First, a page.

University of Rochester Library Bulletin: On Reading an Old Letter

Volume VI · Winter 1951 · Number 2
On Reading an Old Letter

During the lifetime of Mrs. Albert Eastwood the Library was enriched by her gifts of valuable books and letters. One of these letters, written in 1808, refers to aggression in Spain. Although this letter appears to deal with a literary problem, the rewriting of an epilogue for a play, information about the background develops interest for the common reader, as the eminent Dr. Samuel Johnson called us, living amidst present aggression threatening the peace of the world.

Let us first read the letter and then see how it comes alive 142 years later:

"4 Beaumont Street 
Devonshire Place 
Monday September the 19th 1808

My dear Friend 
Will excuse my writing to her in few words and in a hurry. - I have time only to inform you that my Play of the Mysterious Bride is to be brought forward for the first time this season on Tuesday week. - Now for my request: will you have the condescension and kindness to write another Epilogue for the purpose of catching the popular topic of the Spanish Patriot; or, at least, compose a few lines which might be added to the original Epilogue; the concluding line was:

'Our monarch scorns not to monopolise.'

A speedy answer will be most acceptable - Of its necessity you must be aware - Ever your admirer 
and friend

Lumley St. George Skeffington"

Who were the playwright, the epilogist, and the Spanish Patriot?

Skeffington was the scion of a famous and affluent family, a beau among the ladies and a dilettante among the playwrights. He epito­mized elegance and affected idleness. His plays, though acted, were not printed. Yet they were fashionable. He knew the right persons about town and belonged to the Carlton House circle. But the young Lord Byron satirized Skeffington in English Bards and Scotch Reviewers, likening him to Mother Goose.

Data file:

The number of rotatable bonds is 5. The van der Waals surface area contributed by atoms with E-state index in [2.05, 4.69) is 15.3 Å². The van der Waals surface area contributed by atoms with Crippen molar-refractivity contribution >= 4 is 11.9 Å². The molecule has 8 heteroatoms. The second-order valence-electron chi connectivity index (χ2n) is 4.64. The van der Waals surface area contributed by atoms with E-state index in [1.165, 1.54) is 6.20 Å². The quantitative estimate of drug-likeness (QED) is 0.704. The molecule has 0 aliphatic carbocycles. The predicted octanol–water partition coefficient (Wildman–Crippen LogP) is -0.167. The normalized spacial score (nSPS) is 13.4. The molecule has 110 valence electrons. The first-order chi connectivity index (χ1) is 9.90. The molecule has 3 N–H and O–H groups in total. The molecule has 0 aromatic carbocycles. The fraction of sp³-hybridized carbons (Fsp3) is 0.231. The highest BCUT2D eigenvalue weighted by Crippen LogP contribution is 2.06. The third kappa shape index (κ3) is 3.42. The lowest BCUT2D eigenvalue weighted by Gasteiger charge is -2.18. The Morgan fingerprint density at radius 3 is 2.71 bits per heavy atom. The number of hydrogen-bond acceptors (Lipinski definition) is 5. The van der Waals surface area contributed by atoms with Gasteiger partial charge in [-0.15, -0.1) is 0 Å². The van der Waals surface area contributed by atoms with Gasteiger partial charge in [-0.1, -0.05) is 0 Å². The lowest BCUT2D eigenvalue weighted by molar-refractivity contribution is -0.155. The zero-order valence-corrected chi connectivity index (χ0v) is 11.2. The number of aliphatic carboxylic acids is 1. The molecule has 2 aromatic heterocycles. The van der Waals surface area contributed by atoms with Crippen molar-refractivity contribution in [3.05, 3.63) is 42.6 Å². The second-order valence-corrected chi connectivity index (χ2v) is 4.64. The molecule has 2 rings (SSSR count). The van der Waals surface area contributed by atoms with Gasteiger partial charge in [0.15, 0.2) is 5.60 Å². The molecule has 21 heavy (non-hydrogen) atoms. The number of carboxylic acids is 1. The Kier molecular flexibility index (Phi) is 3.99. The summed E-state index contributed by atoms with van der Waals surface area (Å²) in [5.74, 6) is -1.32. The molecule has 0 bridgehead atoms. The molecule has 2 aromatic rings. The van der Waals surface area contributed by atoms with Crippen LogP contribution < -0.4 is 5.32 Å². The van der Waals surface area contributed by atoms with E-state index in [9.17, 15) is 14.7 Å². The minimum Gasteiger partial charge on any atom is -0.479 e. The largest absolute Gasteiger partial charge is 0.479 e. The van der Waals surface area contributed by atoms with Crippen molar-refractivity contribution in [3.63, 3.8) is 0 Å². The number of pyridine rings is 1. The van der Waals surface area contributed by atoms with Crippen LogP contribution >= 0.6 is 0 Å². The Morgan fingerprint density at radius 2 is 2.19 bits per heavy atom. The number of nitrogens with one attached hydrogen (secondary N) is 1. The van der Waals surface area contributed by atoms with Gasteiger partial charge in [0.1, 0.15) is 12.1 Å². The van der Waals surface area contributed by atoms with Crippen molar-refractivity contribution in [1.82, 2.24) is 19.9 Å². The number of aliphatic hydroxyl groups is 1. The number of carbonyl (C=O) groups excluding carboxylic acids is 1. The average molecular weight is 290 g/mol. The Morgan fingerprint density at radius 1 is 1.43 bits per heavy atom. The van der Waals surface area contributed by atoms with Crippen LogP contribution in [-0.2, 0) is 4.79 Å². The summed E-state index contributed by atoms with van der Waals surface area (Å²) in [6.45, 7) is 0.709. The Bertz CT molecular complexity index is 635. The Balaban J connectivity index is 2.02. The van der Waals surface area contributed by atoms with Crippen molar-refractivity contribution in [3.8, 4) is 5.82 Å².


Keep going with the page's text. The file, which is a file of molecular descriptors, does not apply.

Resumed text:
Such was the playwright who on September 19, 1808, asked Mrs. Piozzi to revise her epilogue for The Mysterious Bride. Mrs. Piozzi was then sixty-seven years old, in the twenty-fourth year of married bliss with her second husband. "Bliss," I daresay is the right word, for at the age of twenty-two within a year of the death of her father, she had married Henry Thrale, a wealthy brewer, to whom she had borne twelve children! Yet she was an enigmatic person. Two years after her marriage to Henry Thrale, she met Dr. Samuel Johnson; and a few years later the lexicographer, author, and literary dictator of London moved into the Thrale menage.

Mrs. Thrale, who at the age of forty-three became Mrs. Piozzi, had the gift of friendship but also shrewd appraisal of character. Her Diary, begun shortly after her acquaintance with Dr. Johnson, contains many curious and illuminating anecdotes, rivalling even the lore accumulated by the greatest of biographers, James Boswell. He described her as a "lively lady." Fanny Burney, the novelist, referred to her as "ever dear, ever kind, and most sweet Mrs. Thrale." Yet it is as "Dr. Johnson's Mrs. Thrale" that she is known to posterity. And so it is we turn to her Diary, known as Thraliana, for light on interpreting Skeffington's letter. (Thraliana, edited by Katharine C. Balderston, Oxford: Clarendon Press, 1942, 2 vols.; see Vol. II, pp. 1092-4; p. 1099.)

Three months before this letter, the lively old lady was pleased to be remembered; she writes in her Diary for June 1, 1808:

"Meanwhile Mr. Skeffington writes to me for an Epilogue to his Mysterious Bride. Strange that I'm not forgotten at this Distance from Wits and Beaux & all that makes an Epilogue piquant. I sent him this just by return of Post for Elliston to speak in Character of a Lottery Office Keeper with Handbills &c"